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By Mary Halton
Science reporter, BBC News
10 May, 2018
Getty Images. Scientists have isolated the gene responsible for temperature-controlled sex determination in turtles.
Red eared slider turtles, a common household pet, develop into male or female embryos according to their egg incubation temperature.
This little understood process is also at work in the eggs of crocodiles, alligators and some lizards.
Researchers are now one step closer to solving a mystery which has persisted for over 50 years.
An international team from China and the United States used a recently refined process to "knock out" the gene they suspected to be responsible for sex determination in the turtles - known as Kdm6b.
"Knockouts come in several flavours," explained Prof Blanche Capel from Duke University, an author on the study. "It usually means a genetic manipulation that deletes a gene from the genome or blocks its function."
With Kdm6b blocked, over 80% of turtles incubated at the (usually male-producing) temperature of 26C shifted their development to female.
Females usually only develop when eggs are incubated at 32C.
Dr Nicole Valenzuela from Iowa State University, who was not involved in the study, noted that the findings confirmed earlier predictions that such genes "are themselves turned on at a temperature that produces one sex and turned off at a temperature that produces the opposite sex".
Other recent studies have suggested that rising temperatures due to climate change could be causing a female skew in turtle populations in the wild.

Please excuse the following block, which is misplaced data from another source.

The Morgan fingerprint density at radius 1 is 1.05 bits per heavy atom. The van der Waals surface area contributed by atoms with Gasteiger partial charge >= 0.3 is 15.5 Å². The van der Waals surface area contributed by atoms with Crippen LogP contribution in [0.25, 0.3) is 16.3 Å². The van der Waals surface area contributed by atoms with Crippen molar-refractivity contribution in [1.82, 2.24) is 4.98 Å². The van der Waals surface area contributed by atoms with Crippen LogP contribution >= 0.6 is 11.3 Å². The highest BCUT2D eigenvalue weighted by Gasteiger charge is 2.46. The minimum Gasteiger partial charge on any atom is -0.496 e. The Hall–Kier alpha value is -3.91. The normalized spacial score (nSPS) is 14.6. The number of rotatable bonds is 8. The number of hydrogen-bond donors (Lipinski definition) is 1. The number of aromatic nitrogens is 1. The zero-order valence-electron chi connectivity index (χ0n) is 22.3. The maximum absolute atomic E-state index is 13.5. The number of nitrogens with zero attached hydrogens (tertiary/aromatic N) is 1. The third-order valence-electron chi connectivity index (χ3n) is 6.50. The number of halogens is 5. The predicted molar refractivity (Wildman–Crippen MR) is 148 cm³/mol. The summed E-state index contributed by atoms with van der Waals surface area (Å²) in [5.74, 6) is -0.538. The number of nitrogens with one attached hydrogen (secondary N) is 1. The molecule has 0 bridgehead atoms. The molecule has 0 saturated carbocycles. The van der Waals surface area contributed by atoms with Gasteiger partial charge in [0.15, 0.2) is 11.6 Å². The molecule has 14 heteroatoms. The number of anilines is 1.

Hatchling mortality could also increase if nests remain at high temperatures for long periods of time.
Prof Capel points out that "if you're incubating at low temperature, males take almost twice as long to incubate as females."
Loggerhead turtle hatchlings may be affected by climate change
Next, the research team hopes to figure out how embryos are measuring and reacting to the nest temperature while in the egg.
"It's clear that this gene is responding to temperature. There's something activating it and that's the next question," Prof Capel told BBC News.
Dr Valenzuela agrees, citing this work as "an important contribution to our understanding of sexual differentiation," but for her, fully deciphering the process of temperature-dependent sex determination remains "the magic bullet that has eluded scientists since its discovery over half a century ago."
The findings were published in Science.